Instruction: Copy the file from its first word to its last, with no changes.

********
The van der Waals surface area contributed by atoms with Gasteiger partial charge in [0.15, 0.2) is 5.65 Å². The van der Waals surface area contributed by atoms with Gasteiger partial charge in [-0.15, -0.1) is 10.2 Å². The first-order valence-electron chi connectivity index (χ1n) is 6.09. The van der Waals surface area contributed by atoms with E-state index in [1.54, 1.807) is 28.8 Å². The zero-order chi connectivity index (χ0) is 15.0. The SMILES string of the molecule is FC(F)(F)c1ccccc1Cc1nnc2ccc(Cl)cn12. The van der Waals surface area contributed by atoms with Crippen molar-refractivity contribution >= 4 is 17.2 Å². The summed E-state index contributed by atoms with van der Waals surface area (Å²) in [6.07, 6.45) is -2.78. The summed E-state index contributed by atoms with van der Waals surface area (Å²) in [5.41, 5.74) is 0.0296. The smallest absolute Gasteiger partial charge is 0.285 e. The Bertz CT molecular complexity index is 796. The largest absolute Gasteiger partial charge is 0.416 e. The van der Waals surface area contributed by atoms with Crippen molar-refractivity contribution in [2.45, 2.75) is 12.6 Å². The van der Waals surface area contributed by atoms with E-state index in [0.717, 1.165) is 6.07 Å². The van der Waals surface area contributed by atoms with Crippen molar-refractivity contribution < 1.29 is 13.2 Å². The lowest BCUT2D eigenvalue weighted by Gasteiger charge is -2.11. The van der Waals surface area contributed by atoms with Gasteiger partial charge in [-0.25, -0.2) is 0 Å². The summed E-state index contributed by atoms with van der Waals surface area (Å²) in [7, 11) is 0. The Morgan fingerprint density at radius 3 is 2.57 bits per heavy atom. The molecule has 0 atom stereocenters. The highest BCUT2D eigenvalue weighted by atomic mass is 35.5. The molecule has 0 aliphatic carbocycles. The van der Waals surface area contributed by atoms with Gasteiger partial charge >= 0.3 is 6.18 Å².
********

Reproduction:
The van der Waals surface area contributed by atoms with Gasteiger partial charge in [0.15, 0.2) is 5.65 Å². The van der Waals surface area contributed by atoms with Gasteiger partial charge in [-0.15, -0.1) is 10.2 Å². The first-order valence-electron chi connectivity index (χ1n) is 6.09. The van der Waals surface area contributed by atoms with E-state index in [1.54, 1.807) is 28.8 Å². The zero-order chi connectivity index (χ0) is 15.0. The SMILES string of the molecule is FC(F)(F)c1ccccc1Cc1nnc2ccc(Cl)cn12. The van der Waals surface area contributed by atoms with Crippen molar-refractivity contribution >= 4 is 17.2 Å². The summed E-state index contributed by atoms with van der Waals surface area (Å²) in [6.07, 6.45) is -2.78. The summed E-state index contributed by atoms with van der Waals surface area (Å²) in [5.41, 5.74) is 0.0296. The smallest absolute Gasteiger partial charge is 0.285 e. The Bertz CT molecular complexity index is 796. The largest absolute Gasteiger partial charge is 0.416 e. The van der Waals surface area contributed by atoms with Crippen molar-refractivity contribution in [2.45, 2.75) is 12.6 Å². The van der Waals surface area contributed by atoms with E-state index in [0.717, 1.165) is 6.07 Å². The van der Waals surface area contributed by atoms with Crippen molar-refractivity contribution < 1.29 is 13.2 Å². The lowest BCUT2D eigenvalue weighted by Gasteiger charge is -2.11. The van der Waals surface area contributed by atoms with Gasteiger partial charge in [-0.25, -0.2) is 0 Å². The summed E-state index contributed by atoms with van der Waals surface area (Å²) in [7, 11) is 0. The Morgan fingerprint density at radius 3 is 2.57 bits per heavy atom. The molecule has 0 atom stereocenters. The highest BCUT2D eigenvalue weighted by atomic mass is 35.5. The molecule has 0 aliphatic carbocycles. The van der Waals surface area contributed by atoms with Gasteiger partial charge >= 0.3 is 6.18 Å².